PACS should not be considered a single syndrome; the term denotes an array of subsyndromes and phenotypes, the authors write. Typical symptoms include headache, fatigue, dyspnea, and mental fog but can involve multiple organs and systems.

Tachycardia can also be used as a marker to help gauge the severity of long COVID, the authors write.

"[T]achycardia can be considered a universal and easily obtainable quantitative marker of Post-acute Covid-19 syndrome and its severity rather than patient-reported symptoms, blood testing and thoracic CT-scans," they write.

An Underrecognized Complication

Erin D. Michos, MD, MHS, director of women's cardiovascular health and associate director of preventive cardiology at Johns Hopkins University School of Medicine, Baltimore, Maryland, told Medscape Medical News that she has seen many similar symptoms in the long-COVID patients referred to her practice.

Dr Erin Michos

Michos, who is also an associate professor of medicine and epidemiology, said she's been receiving a "huge number" of referrals of long-COVID patients with postural tachycardia, inappropriate sinus tachycardia, and POTS.

"I think this is all in the spectrum of autonomic dysfunction that has been recognized a lot since COVID. POTS has been thought to have potentially a viral cause that triggers an autoimmune response. Even before COVID, many patients had POTS triggered by a viral infection. The question is whether COVID-related POTS for long COVID is different from other kinds of POTS."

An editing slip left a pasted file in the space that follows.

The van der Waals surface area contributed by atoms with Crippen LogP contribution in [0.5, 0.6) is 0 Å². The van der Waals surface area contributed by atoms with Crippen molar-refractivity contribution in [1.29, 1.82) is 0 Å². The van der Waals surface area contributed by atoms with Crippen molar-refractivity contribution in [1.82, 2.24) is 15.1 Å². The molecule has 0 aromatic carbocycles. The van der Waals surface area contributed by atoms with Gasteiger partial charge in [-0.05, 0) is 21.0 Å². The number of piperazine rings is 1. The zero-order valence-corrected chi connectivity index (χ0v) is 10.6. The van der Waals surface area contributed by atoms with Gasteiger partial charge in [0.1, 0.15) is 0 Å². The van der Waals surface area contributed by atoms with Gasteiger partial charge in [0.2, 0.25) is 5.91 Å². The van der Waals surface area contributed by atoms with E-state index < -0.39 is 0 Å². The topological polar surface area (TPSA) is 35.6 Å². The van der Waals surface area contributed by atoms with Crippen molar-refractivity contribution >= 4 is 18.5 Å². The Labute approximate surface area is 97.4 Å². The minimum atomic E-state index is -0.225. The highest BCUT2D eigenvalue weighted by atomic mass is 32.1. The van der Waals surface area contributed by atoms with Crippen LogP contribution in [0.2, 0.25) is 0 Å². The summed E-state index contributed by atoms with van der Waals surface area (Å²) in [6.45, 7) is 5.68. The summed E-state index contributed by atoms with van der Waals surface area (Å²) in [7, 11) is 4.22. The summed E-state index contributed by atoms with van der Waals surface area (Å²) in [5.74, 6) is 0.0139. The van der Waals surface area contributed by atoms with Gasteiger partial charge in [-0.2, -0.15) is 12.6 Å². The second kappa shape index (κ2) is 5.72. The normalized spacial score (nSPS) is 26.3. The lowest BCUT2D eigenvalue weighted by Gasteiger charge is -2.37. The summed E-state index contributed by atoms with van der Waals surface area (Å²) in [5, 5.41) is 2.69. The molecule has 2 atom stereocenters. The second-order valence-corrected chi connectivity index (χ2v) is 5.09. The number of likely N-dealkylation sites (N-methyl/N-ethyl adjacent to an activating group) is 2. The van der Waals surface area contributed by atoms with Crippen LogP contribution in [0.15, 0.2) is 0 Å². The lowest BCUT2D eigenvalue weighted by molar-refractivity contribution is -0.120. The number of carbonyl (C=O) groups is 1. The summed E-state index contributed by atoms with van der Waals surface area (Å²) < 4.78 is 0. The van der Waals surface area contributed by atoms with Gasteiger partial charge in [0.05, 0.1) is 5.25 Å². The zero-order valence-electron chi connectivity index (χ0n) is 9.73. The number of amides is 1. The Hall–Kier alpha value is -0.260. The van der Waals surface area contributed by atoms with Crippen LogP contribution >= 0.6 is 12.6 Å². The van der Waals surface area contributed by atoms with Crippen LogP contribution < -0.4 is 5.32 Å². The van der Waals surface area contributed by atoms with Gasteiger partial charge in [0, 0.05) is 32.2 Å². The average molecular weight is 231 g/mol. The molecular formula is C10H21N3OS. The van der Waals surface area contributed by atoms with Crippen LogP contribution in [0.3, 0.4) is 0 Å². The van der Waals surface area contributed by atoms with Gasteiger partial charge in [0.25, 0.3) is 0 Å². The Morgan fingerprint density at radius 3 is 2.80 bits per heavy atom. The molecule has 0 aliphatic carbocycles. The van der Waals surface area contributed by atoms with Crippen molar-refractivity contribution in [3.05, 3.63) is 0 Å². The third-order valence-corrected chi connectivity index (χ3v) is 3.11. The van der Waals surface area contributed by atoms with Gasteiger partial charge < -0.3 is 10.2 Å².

She says she treats long-COVID patients who complain of elevated heart rates with many of the cardiac workup procedures the authors list and that she treats them in a way similar to the way she treats patients with POTS.

She recommends checking resting oxygen levels and having patients walk the halls and measure their oxygen levels after walking, because their elevated heart rate may be related to ongoing lung injury from COVID.

Dr Eric Adler

Eric Adler, MD, a cardiologist with University of San Diego Health, San Diego, California, told Medscape Medical News that the findings by Ståhlberg and colleagues are consistent with what he's seeing in his clinical practice.

Adler agrees with the authors that tachycardia is an underrecognized complication of long COVID.

He said the article represents further proof that though people may survive COVID, the threat of long-term symptoms, such as heart palpitations, is real and supports the case for vaccinations.

The authors, Michos, and Adler have disclosed no relevant financial relationships.

Am J Med. Published online August 11, 2021. Full text

Marcia Frellick is a freelance journalist based in Chicago. She has previously written for the Chicago Tribune and Nurse.com and was an editor at the Chicago Sun-Times, the Cincinnati Enquirer, and the St. Cloud (Minnesota) Times. Follow her on Twitter at @mfrellick.